His runner up finish at the HSBC champions was enough to hang on to the no. 1 world ranking for a second consecutive week. Francesco Molinari went wire-to-wire to win, Tiger finished 6th, and Kaymer and Mickelson were out of the picture, but the real headline is the change in guard at the top. Check out an excerpt from Jason Sobel’s recent article on Westwood’s peculiar climb to number 1:
Westwood became just the fourth player in the 25-year history of the ranking to reach No. 1 without first claiming a major championship title. (Each of the previous three — Ian Woosnam, Fred Couples and David Duval — won a major within two years of getting there.) A full-time member of the European Tour, Westwood owns just one victory in 2010, and that came on U.S. soil, as he won the St. Jude Classic in Memphis, Tenn., before the U.S. Open back in June. He’s also been dealing with a recent injury, as a calf problem has limited him to just two stroke-play events since early August…the 37-year-old Englishman posted scores of 66-70-67-67 to best 75 players in the eventual 77-man field by at least 9 strokes, trailing only Molinari at the end. For a guy who has so often come so close without lighting up that victory cigar — he owns top-three finishes in each of the four majors during the past three seasons — this should come as yet another bitter pill to swallow, although it should be washed down by the sweet taste of prosperity.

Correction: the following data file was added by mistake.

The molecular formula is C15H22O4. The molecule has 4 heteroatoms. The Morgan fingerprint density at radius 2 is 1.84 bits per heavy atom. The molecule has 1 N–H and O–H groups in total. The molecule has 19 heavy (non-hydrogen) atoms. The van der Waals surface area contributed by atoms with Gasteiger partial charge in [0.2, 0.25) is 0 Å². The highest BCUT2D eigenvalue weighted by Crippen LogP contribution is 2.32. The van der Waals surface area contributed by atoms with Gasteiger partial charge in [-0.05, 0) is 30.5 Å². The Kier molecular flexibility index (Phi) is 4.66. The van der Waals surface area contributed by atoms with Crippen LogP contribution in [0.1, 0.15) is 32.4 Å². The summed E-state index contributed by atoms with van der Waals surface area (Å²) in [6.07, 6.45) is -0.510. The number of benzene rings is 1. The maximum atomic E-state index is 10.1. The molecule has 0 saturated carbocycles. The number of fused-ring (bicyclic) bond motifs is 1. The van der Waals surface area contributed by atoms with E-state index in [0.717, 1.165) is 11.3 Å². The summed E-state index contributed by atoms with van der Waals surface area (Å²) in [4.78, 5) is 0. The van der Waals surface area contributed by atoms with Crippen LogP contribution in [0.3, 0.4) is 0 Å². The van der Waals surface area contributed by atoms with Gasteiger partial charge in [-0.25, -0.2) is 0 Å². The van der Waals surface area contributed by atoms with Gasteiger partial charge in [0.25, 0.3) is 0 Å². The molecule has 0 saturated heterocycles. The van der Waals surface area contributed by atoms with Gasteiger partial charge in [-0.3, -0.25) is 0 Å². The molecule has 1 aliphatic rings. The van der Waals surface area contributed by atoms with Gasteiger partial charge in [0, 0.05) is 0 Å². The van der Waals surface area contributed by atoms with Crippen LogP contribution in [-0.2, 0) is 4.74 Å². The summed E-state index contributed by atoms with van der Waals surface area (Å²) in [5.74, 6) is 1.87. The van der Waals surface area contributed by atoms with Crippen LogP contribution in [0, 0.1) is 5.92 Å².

Without a doubt, the race for the No. 1 ranking is a marathon and not a sprint, but Westwood’s initial performance in this position suggests he may not be so quick to cede honors to his competition. Likewise, the other three players who could have surpassed him at the HSBC didn’t appear to be in any rush to make such a bold statement.